MUNICIPAL LAW: District Court dismisses claims arising out of alleged improper video surveillance by police:

7/5/2017 | Matthew J. O'Keefe

Category: Municipal Law

Matthew J. O'Keefe

MUNICIPAL LAW: District Court dismisses claims arising out of alleged improper video surveillance by police:

The plaintiffs alleged that the police department engaged in prolonged and pervasive video surveillance of their residence, recording intimate details connected with their home and family.  The plaintiffs further alleged that they were both psychologists who saw patients in their home and that the video surveillance captured details of their working life, as well as those of patients who visited.  The District Court dismisses all claims.  The court states that no violation of the Fourth and Fourteenth Amendment for an unreasonable search was stated, since what a person knowingly exposes to the public through an open door or window does not receive Fourth Amendment protection and that this was not changed by virtue of video recording.  The court noted that the video surveillance was not of a type not generally available for public use.  There was no intentional infliction of emotional distress in the claim stated since the conduct alleged did not rise to the level of extreme and outrageous.  The court also noted that sufficient facts had not been alleged to establish that the emotional distress involved was so severe that a reasonable person could not be expected to endure it.  As to claims for negligent infliction of emotional distress and negligence, the court held that these claims were barred by governmental immunity.  The court concludes that the imminent harm/identifiable person exception to governmental immunity does not apply, concluding that that exception applies only to failures to act.  “Here, however, the plaintiffs have alleged that the defendant officers acted in a certain way, not that they failed to act and thus subjected the plaintiffs to imminent harm.  Accordingly, the plaintiffs have not satisfied this requirement for pleading the imminent harm to identifiable persons exception.”  The court also concluded that no imminent harm had been alleged.  “To the extent that the imminent harm is emotional distress experienced by the plaintiffs, such harm is not the type of ‘dangerous condition’ that rises to a level so as to invoke the imminent harm to identifiable victim exception.”  Borg v. Westport, 2016 WL 9001021 (D.Conn. Thompson, J.)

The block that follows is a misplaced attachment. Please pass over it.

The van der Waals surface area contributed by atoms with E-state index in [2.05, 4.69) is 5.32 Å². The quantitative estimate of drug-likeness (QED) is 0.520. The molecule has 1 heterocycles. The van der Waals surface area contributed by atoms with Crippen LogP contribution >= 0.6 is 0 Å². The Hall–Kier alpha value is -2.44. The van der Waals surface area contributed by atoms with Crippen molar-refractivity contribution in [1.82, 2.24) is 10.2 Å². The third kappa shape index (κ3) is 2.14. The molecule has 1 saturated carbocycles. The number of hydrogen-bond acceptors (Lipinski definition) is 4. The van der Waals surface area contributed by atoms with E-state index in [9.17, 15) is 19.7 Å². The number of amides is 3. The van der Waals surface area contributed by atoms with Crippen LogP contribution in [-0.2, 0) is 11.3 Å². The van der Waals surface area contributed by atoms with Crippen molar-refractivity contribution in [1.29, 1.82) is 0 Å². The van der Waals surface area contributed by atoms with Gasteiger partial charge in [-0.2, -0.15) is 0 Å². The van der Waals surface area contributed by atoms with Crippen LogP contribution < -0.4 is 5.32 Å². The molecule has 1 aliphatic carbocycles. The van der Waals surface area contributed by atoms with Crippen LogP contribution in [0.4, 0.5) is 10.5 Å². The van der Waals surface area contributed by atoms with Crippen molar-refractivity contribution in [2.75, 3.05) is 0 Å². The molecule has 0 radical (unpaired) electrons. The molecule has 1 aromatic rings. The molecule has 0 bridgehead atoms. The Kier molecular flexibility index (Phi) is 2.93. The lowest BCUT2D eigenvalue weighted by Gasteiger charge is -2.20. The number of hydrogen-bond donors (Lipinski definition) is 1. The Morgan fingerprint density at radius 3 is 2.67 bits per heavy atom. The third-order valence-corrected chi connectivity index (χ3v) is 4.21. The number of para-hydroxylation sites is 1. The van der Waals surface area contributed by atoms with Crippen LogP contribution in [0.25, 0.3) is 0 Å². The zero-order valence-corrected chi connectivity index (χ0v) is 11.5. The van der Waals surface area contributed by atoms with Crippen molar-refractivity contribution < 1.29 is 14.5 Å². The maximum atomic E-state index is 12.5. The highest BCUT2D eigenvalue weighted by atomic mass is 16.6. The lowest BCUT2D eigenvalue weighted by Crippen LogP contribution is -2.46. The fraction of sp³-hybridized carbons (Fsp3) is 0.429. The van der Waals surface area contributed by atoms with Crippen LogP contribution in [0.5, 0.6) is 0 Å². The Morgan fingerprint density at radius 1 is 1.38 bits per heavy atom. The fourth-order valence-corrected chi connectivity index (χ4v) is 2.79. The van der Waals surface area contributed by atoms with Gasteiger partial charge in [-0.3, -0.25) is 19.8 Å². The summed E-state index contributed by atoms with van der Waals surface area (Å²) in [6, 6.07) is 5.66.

If you have a possible claim, you will need to review your options timely. For assistance, call the attorneys at Jackson O’Keefe now at (860) 276-8100.

With offices in Southington and Wethersfield, as well as satellite offices in East Haddam, Bloomfield, Farmington, and Marlborough our lawyers strive to meet the needs of area residents, making getting your legal services easier than ever.  Call us now to speak with us about your case. (860) 278-4040 during business hours or 860.966.7436 any time, or email us any time at

Our Southington office:  
97 North Main Street
Southington, CT 06489
Phone: 860.276.8100
Fax: 860.621.3065

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